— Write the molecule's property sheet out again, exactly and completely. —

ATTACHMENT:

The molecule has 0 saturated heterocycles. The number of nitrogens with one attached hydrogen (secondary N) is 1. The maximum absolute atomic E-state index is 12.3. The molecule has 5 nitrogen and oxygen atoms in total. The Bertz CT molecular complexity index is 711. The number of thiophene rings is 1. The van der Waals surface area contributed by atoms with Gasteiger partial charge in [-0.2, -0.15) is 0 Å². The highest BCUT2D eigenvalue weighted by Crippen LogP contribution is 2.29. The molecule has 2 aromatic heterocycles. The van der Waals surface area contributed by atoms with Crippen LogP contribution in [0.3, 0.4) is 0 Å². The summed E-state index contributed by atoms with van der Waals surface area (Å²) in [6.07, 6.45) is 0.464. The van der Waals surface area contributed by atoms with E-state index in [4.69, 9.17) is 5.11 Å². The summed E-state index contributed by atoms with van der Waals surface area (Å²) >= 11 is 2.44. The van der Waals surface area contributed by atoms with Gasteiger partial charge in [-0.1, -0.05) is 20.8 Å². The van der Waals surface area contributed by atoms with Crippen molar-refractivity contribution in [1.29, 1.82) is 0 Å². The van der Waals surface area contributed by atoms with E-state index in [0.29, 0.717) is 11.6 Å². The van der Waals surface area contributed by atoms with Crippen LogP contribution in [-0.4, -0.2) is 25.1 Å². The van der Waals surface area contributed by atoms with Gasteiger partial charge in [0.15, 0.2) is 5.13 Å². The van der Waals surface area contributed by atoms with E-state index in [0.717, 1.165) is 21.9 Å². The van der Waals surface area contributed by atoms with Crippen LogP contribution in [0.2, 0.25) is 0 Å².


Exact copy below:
The molecule has 0 saturated heterocycles. The number of nitrogens with one attached hydrogen (secondary N) is 1. The maximum absolute atomic E-state index is 12.3. The molecule has 5 nitrogen and oxygen atoms in total. The Bertz CT molecular complexity index is 711. The number of thiophene rings is 1. The van der Waals surface area contributed by atoms with Gasteiger partial charge in [-0.2, -0.15) is 0 Å². The highest BCUT2D eigenvalue weighted by Crippen LogP contribution is 2.29. The molecule has 2 aromatic heterocycles. The van der Waals surface area contributed by atoms with Crippen LogP contribution in [0.3, 0.4) is 0 Å². The summed E-state index contributed by atoms with van der Waals surface area (Å²) in [6.07, 6.45) is 0.464. The van der Waals surface area contributed by atoms with E-state index in [4.69, 9.17) is 5.11 Å². The summed E-state index contributed by atoms with van der Waals surface area (Å²) >= 11 is 2.44. The van der Waals surface area contributed by atoms with Gasteiger partial charge in [-0.1, -0.05) is 20.8 Å². The van der Waals surface area contributed by atoms with Crippen molar-refractivity contribution in [1.29, 1.82) is 0 Å². The van der Waals surface area contributed by atoms with E-state index in [0.29, 0.717) is 11.6 Å². The van der Waals surface area contributed by atoms with Crippen LogP contribution in [-0.4, -0.2) is 25.1 Å². The van der Waals surface area contributed by atoms with Gasteiger partial charge in [0.15, 0.2) is 5.13 Å². The van der Waals surface area contributed by atoms with E-state index in [0.717, 1.165) is 21.9 Å². The van der Waals surface area contributed by atoms with Crippen LogP contribution in [0.2, 0.25) is 0 Å².